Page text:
Milan was the terminus of the road, and the construction of the Foro Buonaparte and the completion of the cathedral added dignity to the Lombard capital.
Napoleon Bonaparte (or Buonaparte, as he almost always spelt the name down the year 1796) was born at Ajaccio in Corsica on the i 5th of August 1769.
The father, Carlo Mariada Buonaparte (Charles Marie de Bonaparte), had resolved to call his three first sons by the names given by his great-grandfather to his sons, namely Joseph, Napoleon and Lucien.
They traced their descent to ancestors who had achieved distinction in the political life of medieval Florence and Sarzana; Francesco Buonaparte of Sarzana migrated to Corsica early in the 16th century.
The plea of the last named on behalf of Corsica served to enlist the sympathy of Napoleon in his wider speculations, and so helped to bring about that mental transformation which merged Buonaparte the Corsican in Bonaparte the Jacobin and Napoleon the First Consul and Emperor.
In the latter year Mirabeau Buonaparte Lamar (1798-1859) established here the Columbus Independent, a State's-Rights newspaper.
The original name was Buonaparte, which was borne in the early middle ages by several distinct families in Italy.
A member of this latter, Francesco Buonaparte, emigrated in the middle of the 16th century to Corsica, where his descendants continued to occupy themselves with the affairs of law and the magistracy.
Carlo Buonaparte [Charles Marie de Bonaparte] (1746-1785), the father of Napoleon I., took his degree in law at the university of Pisa, and after the conquest of Corsica by the French became assessor to the royal court of Ajaccio and the neighbouring districts.
The king of the mainland is often spoken of for convenience as king of Naples, but that description was never borne as a formal title save in the 16th century by Philip, king of England and Naples, and in the 19th by Joseph Buonaparte and Joachim Murat.
Above all, Napoleon Buonaparte was then in Egypt, dreaming of the conquests of Alexander; and no man knew in what direction he might turn his hitherto unconquered legions.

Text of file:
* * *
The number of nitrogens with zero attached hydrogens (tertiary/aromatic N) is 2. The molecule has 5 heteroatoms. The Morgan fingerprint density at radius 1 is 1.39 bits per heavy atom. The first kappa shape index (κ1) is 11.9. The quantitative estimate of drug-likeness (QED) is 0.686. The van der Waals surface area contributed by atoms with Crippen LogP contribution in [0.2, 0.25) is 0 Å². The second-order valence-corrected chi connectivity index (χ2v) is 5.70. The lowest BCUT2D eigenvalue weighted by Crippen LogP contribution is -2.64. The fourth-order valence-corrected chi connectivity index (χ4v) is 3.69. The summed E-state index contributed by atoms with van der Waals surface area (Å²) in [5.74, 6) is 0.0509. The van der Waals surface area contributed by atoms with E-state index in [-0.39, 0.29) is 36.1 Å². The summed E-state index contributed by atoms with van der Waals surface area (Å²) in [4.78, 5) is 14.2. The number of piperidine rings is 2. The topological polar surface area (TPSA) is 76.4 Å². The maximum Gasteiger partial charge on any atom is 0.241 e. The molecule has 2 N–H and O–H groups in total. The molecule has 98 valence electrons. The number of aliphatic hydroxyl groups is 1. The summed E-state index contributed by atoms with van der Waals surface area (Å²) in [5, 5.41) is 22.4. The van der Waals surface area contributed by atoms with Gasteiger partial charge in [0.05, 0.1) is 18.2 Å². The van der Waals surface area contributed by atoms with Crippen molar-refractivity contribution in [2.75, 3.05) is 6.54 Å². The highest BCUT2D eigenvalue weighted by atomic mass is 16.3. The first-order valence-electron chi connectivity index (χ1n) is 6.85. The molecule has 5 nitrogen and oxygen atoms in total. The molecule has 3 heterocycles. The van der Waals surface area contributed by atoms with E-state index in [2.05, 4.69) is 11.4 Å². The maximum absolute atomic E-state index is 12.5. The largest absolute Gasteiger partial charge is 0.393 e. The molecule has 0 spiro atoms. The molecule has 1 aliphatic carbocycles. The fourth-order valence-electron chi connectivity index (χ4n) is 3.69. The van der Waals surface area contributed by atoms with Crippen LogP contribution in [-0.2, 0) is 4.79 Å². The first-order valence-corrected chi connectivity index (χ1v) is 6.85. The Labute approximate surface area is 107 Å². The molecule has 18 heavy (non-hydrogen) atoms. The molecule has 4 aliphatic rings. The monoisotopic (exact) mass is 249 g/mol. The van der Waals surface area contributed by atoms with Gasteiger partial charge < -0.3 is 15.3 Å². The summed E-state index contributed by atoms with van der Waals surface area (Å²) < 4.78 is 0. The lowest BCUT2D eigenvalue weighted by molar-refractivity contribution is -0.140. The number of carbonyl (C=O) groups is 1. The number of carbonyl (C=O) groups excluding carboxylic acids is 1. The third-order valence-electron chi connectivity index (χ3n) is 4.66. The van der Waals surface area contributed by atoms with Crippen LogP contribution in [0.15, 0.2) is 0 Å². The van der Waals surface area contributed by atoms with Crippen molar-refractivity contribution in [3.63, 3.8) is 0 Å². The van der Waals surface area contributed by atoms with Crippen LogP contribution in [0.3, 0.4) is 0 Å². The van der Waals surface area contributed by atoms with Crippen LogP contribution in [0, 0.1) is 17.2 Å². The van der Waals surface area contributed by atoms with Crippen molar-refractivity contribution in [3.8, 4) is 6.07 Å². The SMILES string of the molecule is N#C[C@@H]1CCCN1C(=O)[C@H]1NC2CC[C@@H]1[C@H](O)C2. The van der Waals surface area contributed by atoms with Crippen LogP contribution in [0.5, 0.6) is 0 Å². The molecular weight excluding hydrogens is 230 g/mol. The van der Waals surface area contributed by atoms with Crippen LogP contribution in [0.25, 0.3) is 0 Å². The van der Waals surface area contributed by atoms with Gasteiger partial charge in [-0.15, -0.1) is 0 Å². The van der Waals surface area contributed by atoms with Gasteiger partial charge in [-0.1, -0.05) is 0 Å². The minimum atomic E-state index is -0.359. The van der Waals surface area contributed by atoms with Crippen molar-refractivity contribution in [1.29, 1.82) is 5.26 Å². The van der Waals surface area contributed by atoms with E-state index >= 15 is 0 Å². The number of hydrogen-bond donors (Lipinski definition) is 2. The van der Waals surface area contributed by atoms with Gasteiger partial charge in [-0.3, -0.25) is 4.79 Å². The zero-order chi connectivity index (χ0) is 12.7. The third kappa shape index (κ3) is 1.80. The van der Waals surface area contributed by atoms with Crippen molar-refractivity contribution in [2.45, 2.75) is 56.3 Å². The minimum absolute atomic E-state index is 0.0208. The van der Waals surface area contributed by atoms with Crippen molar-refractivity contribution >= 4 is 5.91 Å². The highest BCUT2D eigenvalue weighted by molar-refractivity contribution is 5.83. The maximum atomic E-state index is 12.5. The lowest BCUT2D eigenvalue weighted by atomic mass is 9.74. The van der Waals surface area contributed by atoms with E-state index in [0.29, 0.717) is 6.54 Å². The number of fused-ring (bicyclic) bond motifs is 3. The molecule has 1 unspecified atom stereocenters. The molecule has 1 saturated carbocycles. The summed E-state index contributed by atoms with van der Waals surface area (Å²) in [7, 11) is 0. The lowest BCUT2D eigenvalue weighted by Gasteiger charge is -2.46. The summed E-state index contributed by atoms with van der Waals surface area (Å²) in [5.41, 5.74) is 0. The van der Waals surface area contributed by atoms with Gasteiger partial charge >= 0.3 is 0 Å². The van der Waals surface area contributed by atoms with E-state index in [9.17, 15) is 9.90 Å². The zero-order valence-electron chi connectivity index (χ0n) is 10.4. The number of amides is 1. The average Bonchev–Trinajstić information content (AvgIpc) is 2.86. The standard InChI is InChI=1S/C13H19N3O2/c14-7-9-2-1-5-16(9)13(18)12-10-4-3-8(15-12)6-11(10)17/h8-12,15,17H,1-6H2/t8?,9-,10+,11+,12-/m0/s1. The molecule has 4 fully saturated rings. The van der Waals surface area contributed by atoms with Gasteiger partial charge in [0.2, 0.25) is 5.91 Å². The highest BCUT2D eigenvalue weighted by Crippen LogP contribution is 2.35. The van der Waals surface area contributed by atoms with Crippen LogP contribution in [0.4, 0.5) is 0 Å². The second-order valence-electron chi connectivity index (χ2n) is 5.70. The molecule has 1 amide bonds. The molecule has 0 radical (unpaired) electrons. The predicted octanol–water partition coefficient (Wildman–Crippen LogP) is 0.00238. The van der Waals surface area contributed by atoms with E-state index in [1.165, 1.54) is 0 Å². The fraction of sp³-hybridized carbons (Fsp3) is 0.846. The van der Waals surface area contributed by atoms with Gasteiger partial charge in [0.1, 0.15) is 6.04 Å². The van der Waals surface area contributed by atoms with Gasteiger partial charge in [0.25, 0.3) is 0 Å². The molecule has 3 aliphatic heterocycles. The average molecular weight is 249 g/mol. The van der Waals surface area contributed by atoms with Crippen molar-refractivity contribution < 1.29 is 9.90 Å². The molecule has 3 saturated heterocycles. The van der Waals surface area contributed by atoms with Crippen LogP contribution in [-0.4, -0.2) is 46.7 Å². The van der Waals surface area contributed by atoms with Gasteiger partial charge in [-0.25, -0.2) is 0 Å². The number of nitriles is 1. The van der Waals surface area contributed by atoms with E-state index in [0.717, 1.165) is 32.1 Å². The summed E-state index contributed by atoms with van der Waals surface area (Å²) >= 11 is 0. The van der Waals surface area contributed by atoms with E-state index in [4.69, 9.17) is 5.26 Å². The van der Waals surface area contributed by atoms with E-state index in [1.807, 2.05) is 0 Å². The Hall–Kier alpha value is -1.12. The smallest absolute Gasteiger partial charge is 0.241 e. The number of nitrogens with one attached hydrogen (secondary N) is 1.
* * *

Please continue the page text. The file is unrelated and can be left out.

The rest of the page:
They have decided that Buonaparte has burnt his boats, and I believe that we are ready to burn ours.
Prussia has always declared that Buonaparte is invincible, and that all Europe is powerless before him....
"And what do you think of this latest comedy, the coronation at Milan?" asked Anna Pavlovna, "and of the comedy of the people of Genoa and Lucca laying their petitions before Monsieur Buonaparte, and Monsieur Buonaparte sitting on a throne and granting the petitions of the nations?
We wanted liberty, but Buonaparte has destroyed it.
This Buonaparte has turned all their heads; they all think of how he rose from an ensign and became Emperor.
Wants to vanquish Buonaparte? said the old man, shaking his powdered head as much as the tail, which Tikhon was holding fast to plait, would allow.
No, my dear boy," he continued, "you and your generals won't get on against Buonaparte; you'll have to call in the French, so that birds of a feather may fight together.
Buonaparte has become a great commander among them!
Buonaparte was born with a silver spoon in his mouth.
Well, then go to your Buonaparte!
Everybody said that Buonaparte himself was at Braunau.
And he says Buonaparte is in Braunau!
"Buonaparte?" said Bilibin inquiringly, puckering up his forehead to indicate that he was about to say something witty.
Bennigsen seems to have obtained a complete victory over Buonaparte at Eylau.
"I should like to see the great man," he said, alluding to Napoleon, whom hitherto he, like everyone else, had always called Buonaparte.
"You are speaking of Buonaparte?" asked the general, smiling.
You will be surprised to hear that the reason for this is Buonaparte!
He cannot endure the notion that Buonaparte is negotiating on equal terms with all the sovereigns of Europe and particularly with our own, the grandson of the Great Catherine!
French spy, slave of Buonaparte, spy, get out of my house!
The word usage examples above have been gathered from various sources to reflect current and historial usage. They do not represent the opinions of YourDictionary.com.